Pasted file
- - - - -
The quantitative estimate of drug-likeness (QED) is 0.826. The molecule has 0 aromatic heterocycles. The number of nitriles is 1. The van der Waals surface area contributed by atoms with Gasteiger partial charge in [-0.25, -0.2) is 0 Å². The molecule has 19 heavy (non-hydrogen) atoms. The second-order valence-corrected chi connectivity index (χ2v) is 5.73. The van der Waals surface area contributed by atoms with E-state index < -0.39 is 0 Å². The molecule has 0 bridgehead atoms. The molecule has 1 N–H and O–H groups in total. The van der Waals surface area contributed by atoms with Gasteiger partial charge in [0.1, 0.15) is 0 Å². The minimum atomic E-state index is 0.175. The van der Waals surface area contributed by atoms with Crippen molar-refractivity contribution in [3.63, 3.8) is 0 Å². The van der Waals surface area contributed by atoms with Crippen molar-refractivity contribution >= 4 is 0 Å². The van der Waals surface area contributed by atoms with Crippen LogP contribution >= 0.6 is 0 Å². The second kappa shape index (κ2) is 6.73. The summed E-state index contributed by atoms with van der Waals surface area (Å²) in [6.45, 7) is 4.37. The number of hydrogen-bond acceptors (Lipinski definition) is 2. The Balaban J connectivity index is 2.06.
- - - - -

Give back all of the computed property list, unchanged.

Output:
The quantitative estimate of drug-likeness (QED) is 0.826. The molecule has 0 aromatic heterocycles. The number of nitriles is 1. The van der Waals surface area contributed by atoms with Gasteiger partial charge in [-0.25, -0.2) is 0 Å². The molecule has 19 heavy (non-hydrogen) atoms. The second-order valence-corrected chi connectivity index (χ2v) is 5.73. The van der Waals surface area contributed by atoms with E-state index < -0.39 is 0 Å². The molecule has 0 bridgehead atoms. The molecule has 1 N–H and O–H groups in total. The van der Waals surface area contributed by atoms with Gasteiger partial charge in [0.1, 0.15) is 0 Å². The minimum atomic E-state index is 0.175. The van der Waals surface area contributed by atoms with Crippen molar-refractivity contribution in [3.63, 3.8) is 0 Å². The van der Waals surface area contributed by atoms with Crippen molar-refractivity contribution >= 4 is 0 Å². The van der Waals surface area contributed by atoms with Crippen LogP contribution >= 0.6 is 0 Å². The second kappa shape index (κ2) is 6.73. The summed E-state index contributed by atoms with van der Waals surface area (Å²) in [6.45, 7) is 4.37. The number of hydrogen-bond acceptors (Lipinski definition) is 2. The Balaban J connectivity index is 2.06.